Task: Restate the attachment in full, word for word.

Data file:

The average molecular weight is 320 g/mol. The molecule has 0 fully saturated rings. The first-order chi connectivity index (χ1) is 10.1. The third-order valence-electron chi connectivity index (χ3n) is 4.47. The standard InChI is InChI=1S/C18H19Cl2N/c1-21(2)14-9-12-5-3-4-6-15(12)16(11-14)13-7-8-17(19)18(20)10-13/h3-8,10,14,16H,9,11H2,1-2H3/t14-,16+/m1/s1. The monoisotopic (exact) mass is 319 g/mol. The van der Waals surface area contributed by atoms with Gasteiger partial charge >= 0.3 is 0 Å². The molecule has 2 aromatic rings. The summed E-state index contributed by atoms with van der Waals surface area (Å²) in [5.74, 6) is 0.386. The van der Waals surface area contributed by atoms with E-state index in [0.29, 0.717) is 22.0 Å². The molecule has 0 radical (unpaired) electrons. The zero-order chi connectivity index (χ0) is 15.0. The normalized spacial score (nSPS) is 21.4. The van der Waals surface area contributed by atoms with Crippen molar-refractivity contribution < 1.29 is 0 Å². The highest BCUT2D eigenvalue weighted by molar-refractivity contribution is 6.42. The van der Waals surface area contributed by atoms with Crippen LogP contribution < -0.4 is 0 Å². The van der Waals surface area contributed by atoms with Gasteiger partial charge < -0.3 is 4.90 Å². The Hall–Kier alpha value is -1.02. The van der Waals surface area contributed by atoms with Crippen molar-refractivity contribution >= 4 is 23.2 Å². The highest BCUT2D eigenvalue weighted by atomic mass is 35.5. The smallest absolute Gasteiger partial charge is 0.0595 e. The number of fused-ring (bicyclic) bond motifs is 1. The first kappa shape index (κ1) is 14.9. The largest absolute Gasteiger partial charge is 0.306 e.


The average molecular weight is 320 g/mol. The molecule has 0 fully saturated rings. The first-order chi connectivity index (χ1) is 10.1. The third-order valence-electron chi connectivity index (χ3n) is 4.47. The standard InChI is InChI=1S/C18H19Cl2N/c1-21(2)14-9-12-5-3-4-6-15(12)16(11-14)13-7-8-17(19)18(20)10-13/h3-8,10,14,16H,9,11H2,1-2H3/t14-,16+/m1/s1. The monoisotopic (exact) mass is 319 g/mol. The van der Waals surface area contributed by atoms with Gasteiger partial charge >= 0.3 is 0 Å². The molecule has 2 aromatic rings. The summed E-state index contributed by atoms with van der Waals surface area (Å²) in [5.74, 6) is 0.386. The van der Waals surface area contributed by atoms with E-state index in [0.29, 0.717) is 22.0 Å². The molecule has 0 radical (unpaired) electrons. The zero-order chi connectivity index (χ0) is 15.0. The normalized spacial score (nSPS) is 21.4. The van der Waals surface area contributed by atoms with Crippen molar-refractivity contribution < 1.29 is 0 Å². The highest BCUT2D eigenvalue weighted by molar-refractivity contribution is 6.42. The van der Waals surface area contributed by atoms with Crippen LogP contribution < -0.4 is 0 Å². The van der Waals surface area contributed by atoms with Gasteiger partial charge < -0.3 is 4.90 Å². The Hall–Kier alpha value is -1.02. The van der Waals surface area contributed by atoms with Crippen molar-refractivity contribution >= 4 is 23.2 Å². The highest BCUT2D eigenvalue weighted by atomic mass is 35.5. The smallest absolute Gasteiger partial charge is 0.0595 e. The number of fused-ring (bicyclic) bond motifs is 1. The first kappa shape index (κ1) is 14.9. The largest absolute Gasteiger partial charge is 0.306 e.